Cone aware Gilas coaching stint could be a 'one-and-done'

Barangay Ginebra coach Tim Cone said he has yet to accept the offer to lead Gilas Pilipinas in its title defense at the 2019 Southeast Asian Games in December. But the two-time Grand Slam coach confirmed that San Miguel brass have given him their blessing to take on the role.

"Well, that decision is supposed to be made tomorrow, and I have to talk more fully with the powers that be," Cone said on Sunday. "I'll do what I can to help whatever I can, and apparently so far I got the blessing of San Miguel, and that's obviously crucial. That won't happen without that."

Cone also said he'll meet again with the top officials of the Samahang Basketbol ng Pilipinas (SBP) on Monday to iron out the details.

"I don't know about any of the mechanics. I don't know who the pool is, I don't know where we'll practice, I don't know how many practices we'll have, I don't know who my staff is, I don't even know even if they're gonna make a firm commitment to me. We still have to talk about those mechanics," he said.

"That's why Monday was supposed to be the day we resolve this whole issue. not tonight, because I don't have any real info except that Mr. Al Panlilio [the SBP president] did approach me and we did talk about it. But nothing firm has been decided at this point."

Should the SBP decide to ask him on, Cone said he knows it would be a "one-and-done" commitment with Gilas Pilipinas.

"I understand fully that, if I take the position, it's just a stop-gap position. It's not a commitment to the Gilas head coaching [job]," said Cone. "It's just that the SEA Games is coming in quick and they want someone to step up and do it. So I could very easily be a one-and-done guy. Just go and coach the SEA Games, that's it. And I understand that fully. And this, with me coaching, that will give them time to put their search committee together and find the guy they really want to coach [until], I guess, 2023. ... And I'm perfectly OK with that."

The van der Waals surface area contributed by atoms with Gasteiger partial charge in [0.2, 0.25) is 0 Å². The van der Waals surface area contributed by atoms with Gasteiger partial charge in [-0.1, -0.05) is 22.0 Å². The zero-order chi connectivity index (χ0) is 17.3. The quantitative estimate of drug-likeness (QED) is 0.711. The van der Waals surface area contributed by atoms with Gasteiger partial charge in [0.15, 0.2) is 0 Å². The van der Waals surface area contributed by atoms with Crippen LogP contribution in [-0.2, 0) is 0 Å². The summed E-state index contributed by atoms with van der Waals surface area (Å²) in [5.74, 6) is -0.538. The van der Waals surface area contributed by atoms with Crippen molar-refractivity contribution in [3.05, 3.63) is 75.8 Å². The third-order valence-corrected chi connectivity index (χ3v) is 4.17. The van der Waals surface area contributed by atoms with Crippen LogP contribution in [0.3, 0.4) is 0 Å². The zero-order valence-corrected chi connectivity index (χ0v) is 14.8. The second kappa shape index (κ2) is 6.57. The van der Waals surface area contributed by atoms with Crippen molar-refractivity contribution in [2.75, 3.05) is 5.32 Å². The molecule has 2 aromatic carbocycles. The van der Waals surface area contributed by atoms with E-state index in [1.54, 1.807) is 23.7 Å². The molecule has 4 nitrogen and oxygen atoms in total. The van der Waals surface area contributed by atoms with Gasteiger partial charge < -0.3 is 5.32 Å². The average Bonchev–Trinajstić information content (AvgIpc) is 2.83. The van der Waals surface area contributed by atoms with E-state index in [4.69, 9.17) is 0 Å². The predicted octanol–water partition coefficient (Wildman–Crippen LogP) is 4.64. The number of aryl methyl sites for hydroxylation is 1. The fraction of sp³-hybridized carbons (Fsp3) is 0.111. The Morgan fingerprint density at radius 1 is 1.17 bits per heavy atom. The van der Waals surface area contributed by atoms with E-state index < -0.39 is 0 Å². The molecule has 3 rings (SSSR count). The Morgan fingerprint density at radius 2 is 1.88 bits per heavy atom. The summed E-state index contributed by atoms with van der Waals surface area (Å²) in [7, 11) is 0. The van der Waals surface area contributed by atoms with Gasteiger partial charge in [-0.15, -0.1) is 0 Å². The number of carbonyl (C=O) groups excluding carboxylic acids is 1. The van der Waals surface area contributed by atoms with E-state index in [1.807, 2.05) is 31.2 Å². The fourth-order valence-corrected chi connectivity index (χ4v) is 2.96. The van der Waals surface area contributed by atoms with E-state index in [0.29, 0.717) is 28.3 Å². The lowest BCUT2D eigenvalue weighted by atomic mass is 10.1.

Nonetheless, Cone said he's flattered that he has emerged as SBP's top choice for the regional meet.

"I'm honored, obviously, that they thought about me. It wasn't something I went and applied for -- not that I wouldn't if I knew the applications were out there, but they came to me and I'm really honored and flattered, and I'll do what I can for everybody," he said.

Different stakes, preparation

A stint in the SEA Games would provide entirely different stakes from when he first coached the national team 21 years ago, but Cone said he'd approach the job with the intent of capturing a gold medal on the international stage -- something that he wasn't able to do in a bronze-medal finish at the 1998 Asian Games.

"I know that as well or better than anybody. I know. I've been there, done that. Or should I say, I've been there and didn't do that. So yeah. If this position goes in, I hope that I could do it this time," he said.

Reaching that goal will depend entirely on how Gilas prepares and uses its available talent, but Cone said that it's not the length of preparation that matters.

"This will probably be taken wrongly, but I think preparation is a little overrated. I think you got guys in shape and ready to go, and it's a matter of teaching system. You don't need three months of preparation. And the preparation, if I may say, comes from playing tournament to tournament to tournament to tournament. That's where the preparation comes," Cone said.

"It's not, 'We're gonna prepare for a tournament and that's it.' It's really getting a group of guys that are playing continuously, but they don't need three months every time before a tournament. They need a couple of weeks before tournament. The tournament itself will be the preparation."

Whatever the case, Cone knows they'll have to take any build-ups seriously since the definitive strides Southeast Asian basketball has made over the past years won't make the battle in December any easier.

"The ABL [Asean Basketball League] has really helped the SEA teams grow their basketball. They have a lot of exposure, they play with imports and imports who want to come in and be a naturalized player. It's not a slam dunk by any means, so it's always seemingly has been in the past, but it's getting harder and harder," Cone said.

"Just like in the '50s, Asian Games was a slam dunk for us. Then it got harder and harder and harder. So now it's getting harder. Basketball is going more around the world. It's getting to even the Southeast Asian teams. So you know, basketball's growing. And we need to continue to grow ourselves. People are catching up, no doubt about it."